South Carolina senators are suing to block Gov. Henry McMaster’s appointment to lead state-owned utility Santee Cooper’s board.
The governor tapped former state attorney general Charlie Condon as chairman of the utility’s board last month after legislators adjourned before advancing his original March nomination. The Governor’s Office said it has the power to make recess appointments when the legislature is out of session. But senators insist that does not apply to nominees the governor already tapped while they were in session.
“While we can understand the Governor’s frustration at the lack of consent for Mr. Condon, we cannot allow the end to justify any means—particularly when the means would upend the constitutional and statutory process,” Senate President Pro Tempore Hugh Leatherman said in a statement.
Leatherman insisted the Tuesday’s Supreme Court filing had nothing to do with McMaster or Condon personally, but about “ensuring the rule of law.” The chair position came open in December when Condon’s predecessor Leighton Lord resigned under pressure from McMaster. Lord and the board were criticized for missing warning signs in years leading up to the V.C. Summer nuclear expansion’s abandonment last year.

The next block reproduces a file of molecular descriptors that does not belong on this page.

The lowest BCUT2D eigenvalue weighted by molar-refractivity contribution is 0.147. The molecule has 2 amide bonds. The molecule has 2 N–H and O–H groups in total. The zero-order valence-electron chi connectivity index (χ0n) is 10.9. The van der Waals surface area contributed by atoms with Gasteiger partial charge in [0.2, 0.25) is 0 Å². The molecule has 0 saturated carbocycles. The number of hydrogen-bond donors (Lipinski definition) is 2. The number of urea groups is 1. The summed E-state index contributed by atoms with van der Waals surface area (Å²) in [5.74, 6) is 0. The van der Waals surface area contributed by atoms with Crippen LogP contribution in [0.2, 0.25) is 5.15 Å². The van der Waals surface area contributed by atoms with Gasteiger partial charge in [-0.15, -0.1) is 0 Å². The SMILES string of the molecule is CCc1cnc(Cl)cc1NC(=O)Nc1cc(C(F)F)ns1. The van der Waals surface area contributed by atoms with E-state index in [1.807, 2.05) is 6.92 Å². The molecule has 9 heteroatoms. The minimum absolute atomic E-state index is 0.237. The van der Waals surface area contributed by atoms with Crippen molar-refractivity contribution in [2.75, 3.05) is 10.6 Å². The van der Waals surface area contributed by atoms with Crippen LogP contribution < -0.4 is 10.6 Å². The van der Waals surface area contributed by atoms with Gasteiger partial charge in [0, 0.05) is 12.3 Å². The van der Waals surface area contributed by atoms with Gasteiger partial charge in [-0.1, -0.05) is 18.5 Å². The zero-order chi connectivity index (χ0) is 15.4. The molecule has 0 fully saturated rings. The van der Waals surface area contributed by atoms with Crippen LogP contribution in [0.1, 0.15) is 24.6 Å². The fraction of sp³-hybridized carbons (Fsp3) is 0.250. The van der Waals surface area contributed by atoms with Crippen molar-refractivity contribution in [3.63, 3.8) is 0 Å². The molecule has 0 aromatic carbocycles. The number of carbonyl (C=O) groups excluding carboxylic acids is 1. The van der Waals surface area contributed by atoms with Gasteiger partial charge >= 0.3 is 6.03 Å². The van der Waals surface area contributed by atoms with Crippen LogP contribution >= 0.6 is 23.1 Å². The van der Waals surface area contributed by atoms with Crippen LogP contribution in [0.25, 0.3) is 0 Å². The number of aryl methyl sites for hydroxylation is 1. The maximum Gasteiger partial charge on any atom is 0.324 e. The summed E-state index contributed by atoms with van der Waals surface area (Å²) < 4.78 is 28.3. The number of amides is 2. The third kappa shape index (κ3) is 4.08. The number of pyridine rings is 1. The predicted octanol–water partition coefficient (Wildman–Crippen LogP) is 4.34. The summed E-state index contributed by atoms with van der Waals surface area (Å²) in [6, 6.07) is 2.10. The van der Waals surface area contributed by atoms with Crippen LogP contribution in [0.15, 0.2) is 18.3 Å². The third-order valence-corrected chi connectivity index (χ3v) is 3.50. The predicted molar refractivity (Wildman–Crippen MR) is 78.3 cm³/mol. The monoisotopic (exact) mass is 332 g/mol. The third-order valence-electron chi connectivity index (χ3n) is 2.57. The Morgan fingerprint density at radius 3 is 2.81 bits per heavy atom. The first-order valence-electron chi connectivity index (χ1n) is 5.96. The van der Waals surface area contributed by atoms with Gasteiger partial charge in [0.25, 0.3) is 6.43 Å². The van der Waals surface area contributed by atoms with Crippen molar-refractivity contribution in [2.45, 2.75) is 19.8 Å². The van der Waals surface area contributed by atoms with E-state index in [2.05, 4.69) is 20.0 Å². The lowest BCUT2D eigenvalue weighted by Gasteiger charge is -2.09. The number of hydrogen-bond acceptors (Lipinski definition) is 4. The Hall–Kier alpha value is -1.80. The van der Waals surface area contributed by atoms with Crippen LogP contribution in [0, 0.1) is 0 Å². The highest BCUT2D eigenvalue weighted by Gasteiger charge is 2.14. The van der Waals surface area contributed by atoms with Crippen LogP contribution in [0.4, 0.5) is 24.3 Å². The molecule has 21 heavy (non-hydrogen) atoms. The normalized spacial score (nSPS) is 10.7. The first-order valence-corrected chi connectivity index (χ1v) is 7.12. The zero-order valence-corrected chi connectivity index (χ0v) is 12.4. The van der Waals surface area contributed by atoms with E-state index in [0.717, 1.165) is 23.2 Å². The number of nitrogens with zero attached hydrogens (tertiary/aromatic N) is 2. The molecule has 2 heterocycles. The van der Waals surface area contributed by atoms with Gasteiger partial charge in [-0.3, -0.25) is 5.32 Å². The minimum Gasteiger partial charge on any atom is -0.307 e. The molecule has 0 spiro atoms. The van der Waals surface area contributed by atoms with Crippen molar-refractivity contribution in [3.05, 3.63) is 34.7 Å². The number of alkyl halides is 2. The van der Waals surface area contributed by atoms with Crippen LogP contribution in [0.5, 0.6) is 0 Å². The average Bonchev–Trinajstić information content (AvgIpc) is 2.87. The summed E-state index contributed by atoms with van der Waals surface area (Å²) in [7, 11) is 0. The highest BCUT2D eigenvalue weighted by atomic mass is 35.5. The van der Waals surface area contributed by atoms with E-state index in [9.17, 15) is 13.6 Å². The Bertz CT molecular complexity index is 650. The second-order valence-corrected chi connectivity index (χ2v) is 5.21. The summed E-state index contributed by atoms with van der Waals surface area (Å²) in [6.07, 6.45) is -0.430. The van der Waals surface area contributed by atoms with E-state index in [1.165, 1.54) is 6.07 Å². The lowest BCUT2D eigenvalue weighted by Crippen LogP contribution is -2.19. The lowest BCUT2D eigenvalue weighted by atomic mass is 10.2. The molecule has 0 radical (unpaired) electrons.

Condon’s nomination is seen as crucial since the governor has pushed for Santee Cooper’s sale to help pay back debt on the failed expansion, which Leatherman and other senators have publicly opposed. While the joint House and Senate Public Utilities Review Committee signed off on the nomination, the Senate Judiciary Committee did not act on the nomination.
Meanwhile, a joint House-Senate study committee examining Santee Cooper’s future held its first meeting Tuesday. The meeting occurred shortly before the Senate announced its lawsuit.
McMaster, who appointed himself to the panel, encouraged lawmakers to reach a speedy resolution on the utility’s fate. “If this commission does its work properly and gets the facts,… it’s usually easy to make the decision,” he said during Tuesday’s meeting. “Sometimes the decisions are hard. But if you have the facts, you can make the decision.”